I don't know what I actually want to be when I'm older and out of here. I've thought perhaps of being a lawyer, like Catherine. But really I have no idea. Maybe a journalist. One thing is for sure though. I don't want to be a teacher. I've seen what happens when
a teacher tries to take control of a class. You know, like the classes I've just been on about. I've seen the swearing and the abuse. I've seen the taunting. And I've seen the beatings.
This school is actually not so bad. There are schools far worse than this. But let me tell you some of the things that have happened right here, just this year. First off â and I'd like you to understand that this was a class of thirteen and fourteen year olds â there was what happened to Mr Kowalski. He was trying to teach maths through the usual noise and shouting, when one kid got up and walked across the classroom and punched another lad right in the face where he was sitting. Mr Kowalski tried to intervene and told the first boy to get out of the classroom. That sounds like a pathetic response, but it's about all that a teacher can do, no matter what happens. Teachers are not allowed to touch us at all, no matter what. And we all know that too. It's our âhuman rights' isn't it? It's the law. A teacher touches any of us and we don't want them to, then it's a quick call to the
police and it's the teacher who will end up suspended. We all know that. Teachers and kids alike. Anyway, this boy in Mr Kowalski's class just turned to him and asked who was going to make him get out. And with everyone watching, the boy threw a book that hit Mr Kowalski in the face. Mr Kowalski told him to leave the class once again, but the boy walked right up to him and punched him in the face. Seriously, a thirteen-year-old kid did this. And the boy kept punching and punching, with Mr Kowalski just trying to defend himself and not hitting back, until Mr Kowalski was on the floor. Then the boy just spat on him and walked out. Mr Kowalski never came back after that. But the boy is still here. He was excluded for a week; a week out in the streets and then he was allowed back. I know that this is a true story because my brother Sean is in that class and he was actually there that day.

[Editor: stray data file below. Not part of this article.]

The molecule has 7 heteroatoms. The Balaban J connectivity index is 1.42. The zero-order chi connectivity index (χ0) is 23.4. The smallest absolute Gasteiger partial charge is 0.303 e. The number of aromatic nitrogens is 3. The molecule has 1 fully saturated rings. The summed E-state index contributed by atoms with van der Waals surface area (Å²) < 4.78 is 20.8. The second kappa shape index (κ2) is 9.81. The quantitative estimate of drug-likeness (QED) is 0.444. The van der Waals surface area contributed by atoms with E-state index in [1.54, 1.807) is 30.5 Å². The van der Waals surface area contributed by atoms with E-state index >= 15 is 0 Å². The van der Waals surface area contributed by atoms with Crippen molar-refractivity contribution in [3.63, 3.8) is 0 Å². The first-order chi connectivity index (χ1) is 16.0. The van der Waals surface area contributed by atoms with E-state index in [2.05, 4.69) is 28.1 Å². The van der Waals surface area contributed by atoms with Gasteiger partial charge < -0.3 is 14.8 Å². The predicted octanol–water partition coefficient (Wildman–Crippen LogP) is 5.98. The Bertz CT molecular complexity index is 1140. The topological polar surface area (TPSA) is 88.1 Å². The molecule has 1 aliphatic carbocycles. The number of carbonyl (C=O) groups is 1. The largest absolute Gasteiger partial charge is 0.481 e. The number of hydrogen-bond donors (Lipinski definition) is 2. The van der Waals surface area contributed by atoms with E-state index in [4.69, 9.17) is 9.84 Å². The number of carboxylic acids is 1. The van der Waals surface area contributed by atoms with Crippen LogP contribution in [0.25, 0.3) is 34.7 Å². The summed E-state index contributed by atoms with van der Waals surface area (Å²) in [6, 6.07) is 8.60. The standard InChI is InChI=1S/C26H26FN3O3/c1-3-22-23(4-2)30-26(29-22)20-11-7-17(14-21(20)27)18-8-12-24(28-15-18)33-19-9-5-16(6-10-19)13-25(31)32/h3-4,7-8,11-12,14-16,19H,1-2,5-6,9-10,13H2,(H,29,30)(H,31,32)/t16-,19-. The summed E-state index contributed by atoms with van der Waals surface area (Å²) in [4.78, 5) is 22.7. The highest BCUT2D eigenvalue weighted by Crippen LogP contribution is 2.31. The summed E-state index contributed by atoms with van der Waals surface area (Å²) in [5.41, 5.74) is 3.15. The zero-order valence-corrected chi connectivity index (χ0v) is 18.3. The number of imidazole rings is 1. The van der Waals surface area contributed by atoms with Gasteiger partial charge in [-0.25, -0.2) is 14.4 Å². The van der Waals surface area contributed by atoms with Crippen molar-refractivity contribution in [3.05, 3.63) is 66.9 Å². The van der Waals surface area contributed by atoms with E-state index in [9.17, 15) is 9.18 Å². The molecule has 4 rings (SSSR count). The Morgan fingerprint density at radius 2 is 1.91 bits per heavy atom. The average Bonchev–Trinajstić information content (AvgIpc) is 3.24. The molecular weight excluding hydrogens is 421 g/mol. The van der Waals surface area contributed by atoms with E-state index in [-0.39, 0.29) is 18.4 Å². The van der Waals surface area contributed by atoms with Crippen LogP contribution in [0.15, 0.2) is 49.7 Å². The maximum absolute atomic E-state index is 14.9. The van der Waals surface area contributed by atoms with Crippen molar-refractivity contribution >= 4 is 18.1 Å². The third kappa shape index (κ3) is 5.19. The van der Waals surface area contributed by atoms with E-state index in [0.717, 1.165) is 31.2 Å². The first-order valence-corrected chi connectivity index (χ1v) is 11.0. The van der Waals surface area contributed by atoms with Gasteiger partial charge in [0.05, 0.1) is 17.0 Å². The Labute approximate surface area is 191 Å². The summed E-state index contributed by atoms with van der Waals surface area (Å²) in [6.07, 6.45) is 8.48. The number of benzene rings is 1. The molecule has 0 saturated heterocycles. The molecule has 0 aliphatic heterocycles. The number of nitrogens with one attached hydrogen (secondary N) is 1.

And like I say, despite such major incidents, this is far from being the worst school in the area. Mostly it's just niggling disruptive behaviour. Sometimes there's
a competition to see how quickly you can make this other teacher, Mrs Conway, cry. It can be funny. She's stupid letting herself get upset so easily. But it's enough to make my mind up for me. Nah, I could never be a teacher. Never.
Anyway, back to this class, and there goes the bell. Ms Augustine lives to teach another day. I hang back while the others pour out of the classroom. I hold the door open for Ms Augustine, like I always do, and she smiles and says thank you, like she always does. I don't know what her perfume is, but I do like it.
Now it's break time, so I go outside. There's a place around the back of the school where you can pretty much be certain no teacher is going to disturb you. Why the hell would they want to when they can stay in the staffroom and have a quiet life? So anyway, that's where I head. When I get there, Sammy Williams is there with a couple of other boys from his class who I don't really know but recognise. Sammy nods to me and I notice those cold black eyes of his beneath the peak
of his Burberry cap. I nod back and reach into the inside pocket of my jacket. I take out a packet of cigarettes and silently offer one to Sammy. Sammy shakes his head. I offer one to the two other boys, but one of them pulls his hand from behind his back and waves a huge spliff in front of my nose.
âWanna try this with us?'
Sammy's voice is low and slow, so it seems like he's tried enough already.
âIt's really good skunk.'
I shrug and put my cigarettes away. The boy with the spliff hands it over to me and turns away. It's clear he doesn't want to talk to me. Sammy is holding out a disposable lighter, so I touch the end of the spliff to the flame and suck. The smoke is hot, much hotter than cigarette smoke, but the taste is sweet as I drag it deep into my lungs. It really is good skunk.
Now, normally, I wouldn't expect Sammy Williams to be offering me a smoke of skunk.